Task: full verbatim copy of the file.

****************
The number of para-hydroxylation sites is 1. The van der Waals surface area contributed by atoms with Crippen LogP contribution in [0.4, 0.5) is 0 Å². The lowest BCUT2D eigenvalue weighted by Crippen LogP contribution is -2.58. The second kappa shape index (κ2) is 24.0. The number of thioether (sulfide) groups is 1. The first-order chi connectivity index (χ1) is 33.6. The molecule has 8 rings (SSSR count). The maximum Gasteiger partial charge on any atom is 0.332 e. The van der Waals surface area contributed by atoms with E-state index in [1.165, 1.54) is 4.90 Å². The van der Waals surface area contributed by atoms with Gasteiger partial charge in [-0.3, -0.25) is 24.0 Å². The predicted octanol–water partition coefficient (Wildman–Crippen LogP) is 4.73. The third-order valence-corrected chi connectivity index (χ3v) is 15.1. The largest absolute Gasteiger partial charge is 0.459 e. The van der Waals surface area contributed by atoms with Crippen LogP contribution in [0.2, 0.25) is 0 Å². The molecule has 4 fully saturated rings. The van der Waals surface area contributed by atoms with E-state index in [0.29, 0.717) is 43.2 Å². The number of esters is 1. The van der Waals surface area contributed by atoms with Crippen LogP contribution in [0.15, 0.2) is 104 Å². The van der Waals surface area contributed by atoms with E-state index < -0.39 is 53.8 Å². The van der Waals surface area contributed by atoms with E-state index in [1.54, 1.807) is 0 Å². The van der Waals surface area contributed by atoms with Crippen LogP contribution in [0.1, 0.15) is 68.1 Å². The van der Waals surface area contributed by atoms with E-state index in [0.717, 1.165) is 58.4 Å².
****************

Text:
The number of para-hydroxylation sites is 1. The van der Waals surface area contributed by atoms with Crippen LogP contribution in [0.4, 0.5) is 0 Å². The lowest BCUT2D eigenvalue weighted by Crippen LogP contribution is -2.58. The second kappa shape index (κ2) is 24.0. The number of thioether (sulfide) groups is 1. The first-order chi connectivity index (χ1) is 33.6. The molecule has 8 rings (SSSR count). The maximum Gasteiger partial charge on any atom is 0.332 e. The van der Waals surface area contributed by atoms with E-state index in [1.165, 1.54) is 4.90 Å². The van der Waals surface area contributed by atoms with Gasteiger partial charge in [-0.3, -0.25) is 24.0 Å². The predicted octanol–water partition coefficient (Wildman–Crippen LogP) is 4.73. The third-order valence-corrected chi connectivity index (χ3v) is 15.1. The largest absolute Gasteiger partial charge is 0.459 e. The van der Waals surface area contributed by atoms with Crippen LogP contribution in [0.2, 0.25) is 0 Å². The molecule has 4 fully saturated rings. The van der Waals surface area contributed by atoms with E-state index in [0.29, 0.717) is 43.2 Å². The number of esters is 1. The van der Waals surface area contributed by atoms with Crippen LogP contribution in [0.15, 0.2) is 104 Å². The van der Waals surface area contributed by atoms with E-state index < -0.39 is 53.8 Å². The van der Waals surface area contributed by atoms with E-state index in [1.54, 1.807) is 0 Å². The van der Waals surface area contributed by atoms with Crippen LogP contribution in [0.1, 0.15) is 68.1 Å². The van der Waals surface area contributed by atoms with E-state index in [0.717, 1.165) is 58.4 Å².